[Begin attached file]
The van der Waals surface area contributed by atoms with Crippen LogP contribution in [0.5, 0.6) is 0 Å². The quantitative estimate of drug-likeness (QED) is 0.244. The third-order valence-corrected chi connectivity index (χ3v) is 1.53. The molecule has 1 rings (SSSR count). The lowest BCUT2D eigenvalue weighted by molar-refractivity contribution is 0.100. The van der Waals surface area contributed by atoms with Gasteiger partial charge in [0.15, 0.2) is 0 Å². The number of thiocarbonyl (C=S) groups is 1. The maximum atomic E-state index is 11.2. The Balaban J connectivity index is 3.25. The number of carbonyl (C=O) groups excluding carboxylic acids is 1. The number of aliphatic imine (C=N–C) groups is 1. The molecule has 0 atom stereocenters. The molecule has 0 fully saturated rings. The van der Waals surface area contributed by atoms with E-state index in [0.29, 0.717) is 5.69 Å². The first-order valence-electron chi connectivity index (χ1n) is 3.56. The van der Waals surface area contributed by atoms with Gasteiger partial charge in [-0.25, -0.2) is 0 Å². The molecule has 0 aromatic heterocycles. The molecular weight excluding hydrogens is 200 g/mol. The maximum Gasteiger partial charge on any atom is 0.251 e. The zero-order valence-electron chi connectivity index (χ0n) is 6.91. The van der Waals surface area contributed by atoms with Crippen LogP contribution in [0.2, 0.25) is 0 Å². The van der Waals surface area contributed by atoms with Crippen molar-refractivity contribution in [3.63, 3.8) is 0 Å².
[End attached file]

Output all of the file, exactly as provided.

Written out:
The van der Waals surface area contributed by atoms with Crippen LogP contribution in [0.5, 0.6) is 0 Å². The quantitative estimate of drug-likeness (QED) is 0.244. The third-order valence-corrected chi connectivity index (χ3v) is 1.53. The molecule has 1 rings (SSSR count). The lowest BCUT2D eigenvalue weighted by molar-refractivity contribution is 0.100. The van der Waals surface area contributed by atoms with Gasteiger partial charge in [0.15, 0.2) is 0 Å². The number of thiocarbonyl (C=S) groups is 1. The maximum atomic E-state index is 11.2. The Balaban J connectivity index is 3.25. The number of carbonyl (C=O) groups excluding carboxylic acids is 1. The number of aliphatic imine (C=N–C) groups is 1. The molecule has 0 atom stereocenters. The molecule has 0 fully saturated rings. The van der Waals surface area contributed by atoms with E-state index in [0.29, 0.717) is 5.69 Å². The first-order valence-electron chi connectivity index (χ1n) is 3.56. The van der Waals surface area contributed by atoms with Gasteiger partial charge in [-0.25, -0.2) is 0 Å². The molecule has 0 aromatic heterocycles. The molecular weight excluding hydrogens is 200 g/mol. The maximum Gasteiger partial charge on any atom is 0.251 e. The zero-order valence-electron chi connectivity index (χ0n) is 6.91. The van der Waals surface area contributed by atoms with Crippen LogP contribution in [0.2, 0.25) is 0 Å². The van der Waals surface area contributed by atoms with Crippen molar-refractivity contribution in [3.63, 3.8) is 0 Å².